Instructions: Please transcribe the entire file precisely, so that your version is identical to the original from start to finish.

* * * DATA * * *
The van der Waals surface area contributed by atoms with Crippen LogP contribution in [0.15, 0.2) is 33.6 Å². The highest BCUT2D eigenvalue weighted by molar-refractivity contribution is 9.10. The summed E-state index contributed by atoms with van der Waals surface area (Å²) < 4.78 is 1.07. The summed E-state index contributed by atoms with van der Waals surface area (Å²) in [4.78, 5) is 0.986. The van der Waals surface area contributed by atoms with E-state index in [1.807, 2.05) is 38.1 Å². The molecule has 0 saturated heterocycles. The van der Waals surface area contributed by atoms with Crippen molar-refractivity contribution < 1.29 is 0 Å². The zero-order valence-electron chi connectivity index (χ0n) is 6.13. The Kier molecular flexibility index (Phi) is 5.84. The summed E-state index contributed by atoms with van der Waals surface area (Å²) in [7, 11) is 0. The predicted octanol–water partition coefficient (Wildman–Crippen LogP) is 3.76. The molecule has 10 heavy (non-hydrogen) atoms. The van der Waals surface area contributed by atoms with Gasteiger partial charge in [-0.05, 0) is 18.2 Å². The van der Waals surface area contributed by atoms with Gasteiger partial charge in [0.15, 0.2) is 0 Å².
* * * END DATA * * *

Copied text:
The van der Waals surface area contributed by atoms with Crippen LogP contribution in [0.15, 0.2) is 33.6 Å². The highest BCUT2D eigenvalue weighted by molar-refractivity contribution is 9.10. The summed E-state index contributed by atoms with van der Waals surface area (Å²) < 4.78 is 1.07. The summed E-state index contributed by atoms with van der Waals surface area (Å²) in [4.78, 5) is 0.986. The van der Waals surface area contributed by atoms with E-state index in [1.807, 2.05) is 38.1 Å². The molecule has 0 saturated heterocycles. The van der Waals surface area contributed by atoms with Crippen molar-refractivity contribution < 1.29 is 0 Å². The zero-order valence-electron chi connectivity index (χ0n) is 6.13. The Kier molecular flexibility index (Phi) is 5.84. The summed E-state index contributed by atoms with van der Waals surface area (Å²) in [7, 11) is 0. The predicted octanol–water partition coefficient (Wildman–Crippen LogP) is 3.76. The molecule has 10 heavy (non-hydrogen) atoms. The van der Waals surface area contributed by atoms with Gasteiger partial charge in [-0.05, 0) is 18.2 Å². The van der Waals surface area contributed by atoms with Gasteiger partial charge in [0.15, 0.2) is 0 Å².